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  • JULY 16, 2014

Is the worst over for Indian banks?

Banks constitute the backbone of a nation's financial system. And there is no denying the fact that the health of the economy is a mirror reflection of the banking system. Be that as it may, the economic downturn however has led to formidable challenges for the banking sector. Current slowdown- global and domestic, persistent policy logjams, delayed clearances of various projects, aggressive expansion by corporate during the high growth phase and more have left the banking system in a state of limbo. Banks have been victims of bad loans and capital insufficiencies over two years now.

While the nation applauded the change in guards at the centre, high hopes have been built-up for a turnaround in the system. And the picture seems to be turning. Albeit gradually! While it is too early to say the worst is behind for the banking sector, the recent Financial Stability Report release from the Reserve Bank of India (RBI) suggests a slow recovery is underway.

Indian banks are giving a best shot in repairing their balance sheets. Banks' average capital to risk-weighted assets ratio (CRAR), that provides a glimpse of the bank's long-term stability, has gone up from 12.7% to 12.9%. Not just that! The total stressed advances i.e. non-performing assets (NPAs) + restructured loans have come down. That they have been pared from 10.2% in September 2013 to 9.8% in March 2014 is a good sign if nor great. There has been a perceptible decline in the rate of slippage of standard loans into NPA category too. And with sales of bad loans to asset reconstruction companies (ARCs) gaining grounds, the asset quality is expected to gradually improve in the sector.

So is the worst over for the banking sector?

Certainly not! The NPA ratio over 9% of loan book is certainly high by all standards.

What's more complicating for the banking system is that it still suffers from weak credit growth. Below 14% credit growth in 2013-14 as against whopping 17%-18% over the preceding five years is rather worrisome. This may be an outcome of the conscious effort from the banks to pare down exposures to the troubled sectors of the economy. But on the flipside, capital constraints are also to be blamed for the inadequate credit expansion in the system. And if that's the case, then the economic recovery is still distant. True, that the Indian banks unlike their global counterparts have not yet experienced a major banking crisis. Even the RBI's Report pointed out that. However, challenges on the asset quality and capital adequacy fronts will persist.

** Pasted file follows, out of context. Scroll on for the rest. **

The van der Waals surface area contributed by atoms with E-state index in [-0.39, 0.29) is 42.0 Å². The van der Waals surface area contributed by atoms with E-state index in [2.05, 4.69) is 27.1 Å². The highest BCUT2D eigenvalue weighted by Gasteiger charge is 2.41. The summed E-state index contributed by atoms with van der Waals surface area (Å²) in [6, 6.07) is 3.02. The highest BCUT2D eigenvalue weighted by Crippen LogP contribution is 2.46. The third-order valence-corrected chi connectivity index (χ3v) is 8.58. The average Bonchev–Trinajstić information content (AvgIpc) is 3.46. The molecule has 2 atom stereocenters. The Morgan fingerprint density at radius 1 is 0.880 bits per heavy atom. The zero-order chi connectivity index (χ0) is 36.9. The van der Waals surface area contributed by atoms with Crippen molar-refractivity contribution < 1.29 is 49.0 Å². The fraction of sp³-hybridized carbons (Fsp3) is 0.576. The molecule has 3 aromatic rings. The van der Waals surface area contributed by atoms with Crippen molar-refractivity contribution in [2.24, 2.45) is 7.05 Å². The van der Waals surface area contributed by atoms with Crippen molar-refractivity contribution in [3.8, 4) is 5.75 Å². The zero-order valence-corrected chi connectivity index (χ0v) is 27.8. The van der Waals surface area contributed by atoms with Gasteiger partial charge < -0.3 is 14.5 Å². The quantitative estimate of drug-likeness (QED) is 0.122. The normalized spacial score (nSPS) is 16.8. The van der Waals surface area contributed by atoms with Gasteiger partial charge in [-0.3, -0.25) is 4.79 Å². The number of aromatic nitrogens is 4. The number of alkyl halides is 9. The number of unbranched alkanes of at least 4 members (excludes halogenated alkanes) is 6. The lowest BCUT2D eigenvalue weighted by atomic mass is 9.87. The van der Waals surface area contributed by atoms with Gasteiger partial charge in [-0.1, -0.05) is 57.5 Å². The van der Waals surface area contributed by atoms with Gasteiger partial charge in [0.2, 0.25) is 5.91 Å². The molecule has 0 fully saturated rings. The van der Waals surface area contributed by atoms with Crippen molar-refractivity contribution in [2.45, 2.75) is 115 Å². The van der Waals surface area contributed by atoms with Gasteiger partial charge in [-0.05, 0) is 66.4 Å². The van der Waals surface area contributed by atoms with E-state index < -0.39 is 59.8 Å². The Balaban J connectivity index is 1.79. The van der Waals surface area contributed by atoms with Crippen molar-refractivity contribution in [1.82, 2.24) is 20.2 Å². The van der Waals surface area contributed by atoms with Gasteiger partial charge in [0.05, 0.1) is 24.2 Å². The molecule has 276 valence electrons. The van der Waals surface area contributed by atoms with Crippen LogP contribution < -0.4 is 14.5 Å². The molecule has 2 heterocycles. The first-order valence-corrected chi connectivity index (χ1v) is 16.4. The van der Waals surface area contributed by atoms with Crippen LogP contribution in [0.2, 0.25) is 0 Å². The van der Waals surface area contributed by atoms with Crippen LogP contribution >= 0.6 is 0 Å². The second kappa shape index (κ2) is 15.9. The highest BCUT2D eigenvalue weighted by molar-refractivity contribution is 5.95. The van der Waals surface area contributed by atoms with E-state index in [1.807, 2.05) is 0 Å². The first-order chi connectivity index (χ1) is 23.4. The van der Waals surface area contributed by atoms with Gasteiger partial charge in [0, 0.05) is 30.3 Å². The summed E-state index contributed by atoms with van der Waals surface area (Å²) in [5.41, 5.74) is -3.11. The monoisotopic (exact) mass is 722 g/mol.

There is no doubt that Indian banks particularly the PSUs ones are still short of capital to support their credit requirements. And the much needed credit growth can only uplift the saddled economy and in turn boost the investment cycle.

What is in store?

The Union Budget 2014-15 has to a certain extent helped addressing the banking sector concerns. Citing that financial stability is the foundation of a rapid economic recovery, greater emphasis has been laid out on strengthening the banking sector in the budget. However that is a lengthy process. While the RBI Report forestalls a recovery, it spells out caution too. It candidly states the challenges haunting the Indian banks for the coming quarters. Besides capital needs and asset quality, profitability and more importantly, the governance and management processes continue to add woes to the Indian banks. And public sector banks stand more vulnerable.

What should investors do?

While banking stocks should definitely form part of your investment portfolios, cherry-picking quality ones is the key. Familiarizing oneself with the key criteria for analyzing banking stocks would be a good start. Further it is important to know that price to adjusted book value and not price to earnings is a better method of valuing banking stocks.

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